Do note that when being used for their grammatical purpose, certain punctuation characters such as apostrophes and some quotation marks tend not to be spoken in normal reading mode. Such character references will only be spoken in normal reading mode, at least by JAWS, when they are found on their own, that is separate from their active use as punctuation. For example, the phrase, “I’m testing ‘screen readers’,” will be read as, “I’m testing screen readers,” and neither the apostrophe nor the opening and closing single quotes will be spoken. On the other hand, the phrase, “please use the ’ character,” will be spoken, at least by JAWS, as, “please use the apostrophe character,” because the apostrophe in this case is a standalone character not punctuating anything.

At default settings, Window-Eyes in Internet Explorer will also read a single line of text when it is hovered over with the mouse pointer. In Firefox, Window-Eyes seems to only read individual words that are moused over. Jaws does not work this way with the mouse pointer.

Reading Letter by Letter

Using other keyboard commands, both Window-Eyes and JAWS can also be made to spell out a word or read text letter by letter, speaking each individually as the cursor moves past it as a distinct character. The text sequence, “I’m here”, will be spoken, moving letter by letter, as “I apostrophe m space h e r e.”

It should be noted that Window-Eyes, for the most part, only speaks character references when reading letter by letter, that is, when the cursor is moved past the specific character reference individually. It otherwise speaks almost no character references when it is reading words, sentences, or lines of text, or when the mouse pointer hovers over them. JAWS speaks the same thing in this letter by letter mode as it does when it meets a character reference in its normal reading mode.


The Issue

At their default settings, JAWS and Window-Eyes offer little support when reading some very basic characters. In this case, at issue are HTML character entity and numeric references like − (the minus sign) or ≥ (the greater than or equal to sign). For instance, using character references, a mathematical statement like “x−y≥z” (that is, x minus y is greater than or equal to z) will be pronounced by JAWS as “x y equals z,” and by Window-Eyes as “x y z.”

Window-Eyes speaks hardly any character references in the normal course of reading words, sentences, or lines of text, whereas JAWS speaks a good many of them. On the other hand, when spelling out the particular characters in a sequence of text, Window-Eyes speaks some character references that JAWS does not.

This level of screen reader support for character references has been addressed before, and at least one interesting and helpful study has previously been made.

Intermediary Solutions Aren’t the Point

It is not impossible to make mathematical statements, for example, accessible through screen readers. JAWS with Internet Explorer and the MathPlayer plug-in will read math equations and the like when they are marked up with MathML. But MathML, while not the most complicated thing, seems overkill for most situations where web authors might wish to include some basic math characters in their HTML.

One can also use Firefox with the Fire Vox screen reader plug-in to read MathML. However, if one normally uses JAWS or Window-Eyes for all or most of her screen reading needs, having to run yet another screen reader, and possibly a different browser than usual, just to hear a few equations seems a hassle at the least.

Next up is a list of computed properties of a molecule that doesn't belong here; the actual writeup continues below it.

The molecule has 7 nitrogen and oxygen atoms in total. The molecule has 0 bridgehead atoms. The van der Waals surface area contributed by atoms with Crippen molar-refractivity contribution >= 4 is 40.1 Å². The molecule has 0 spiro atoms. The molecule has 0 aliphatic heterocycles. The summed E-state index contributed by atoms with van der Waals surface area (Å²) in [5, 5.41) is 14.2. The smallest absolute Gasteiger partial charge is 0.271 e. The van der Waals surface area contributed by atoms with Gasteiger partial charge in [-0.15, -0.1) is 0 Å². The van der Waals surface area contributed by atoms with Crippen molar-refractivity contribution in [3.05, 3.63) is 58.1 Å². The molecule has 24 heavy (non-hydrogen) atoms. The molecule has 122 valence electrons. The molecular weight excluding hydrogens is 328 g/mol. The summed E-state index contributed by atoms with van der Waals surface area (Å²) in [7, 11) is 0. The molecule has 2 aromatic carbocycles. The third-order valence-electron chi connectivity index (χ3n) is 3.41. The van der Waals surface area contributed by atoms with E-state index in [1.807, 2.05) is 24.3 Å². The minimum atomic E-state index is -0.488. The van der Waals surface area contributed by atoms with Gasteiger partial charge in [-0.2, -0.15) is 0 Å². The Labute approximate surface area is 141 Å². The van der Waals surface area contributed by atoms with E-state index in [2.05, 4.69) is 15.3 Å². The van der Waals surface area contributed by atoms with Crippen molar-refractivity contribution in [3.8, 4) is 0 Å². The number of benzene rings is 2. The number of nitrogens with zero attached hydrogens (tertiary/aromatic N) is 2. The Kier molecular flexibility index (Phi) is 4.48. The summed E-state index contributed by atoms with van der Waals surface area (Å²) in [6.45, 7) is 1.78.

If a web author wishes to make the meaning of some unsupported character references, mathematical or otherwise, accessible to screen readers, several intermediary options are obviously available. These include writing full words and phrases instead of using the appropriate characters; replacing character references with images that have proper text equivalents in their alt attributes; and wrapping a sequence of character references in its own HTML element with a reader-friendly title attribute. I don’t mean to suggest that such techniques should not be used as part of an attempt to overcome the current situation. However, each of them has its drawbacks, and ultimately seems a rather forced accommodation, considering that the character references are all just there, Unicode- and W3C-approved for some time now, just waiting to be mapped to some useful speech output. It is just that, while such intermediary solutions may exist, I would suggest that they shouldn’t need to.

Still, a web author could also provide instructions to the user on how to modify her reader’s dictionary so that character references are spoken as desired. Certainly, users are responsible for learning and knowing their software tools, and both JAWS and Window-Eyes have editable pronunciation dictionaries. Nevertheless, it hardly seems excessive to request that JAWS and Window-Eyes, at their default settings, be able to read character references like − or &8805;. Indeed, one might fairly expect them to support all 252 character references. Or, if not all of them, maybe just some of the standard mathematical symbols, or a few of the common Greek characters.

Petitioning the Software Makers

Perhaps with a more comprehensive understanding of how JAWS and Window-Eyes speak character entity references and their numeric equivalents, one might be better positioned to petition Freedom Scientific and GW Micro, the software makers, to improve the current support for character references that their products offer out of the box. This, along with developing a greater familiarity with screen readers, was the reasoning behind the tests whose results are presented here.

About the Tester

My name is Jason Kiss. I am not an active screen reader user, so I would be grateful for any comments or suggestions on how to improve the tests or results presented here. I would especially appreciate help when it comes to what I’ve suggested as improvements to the screen readers’ default output. Please feel free to email me.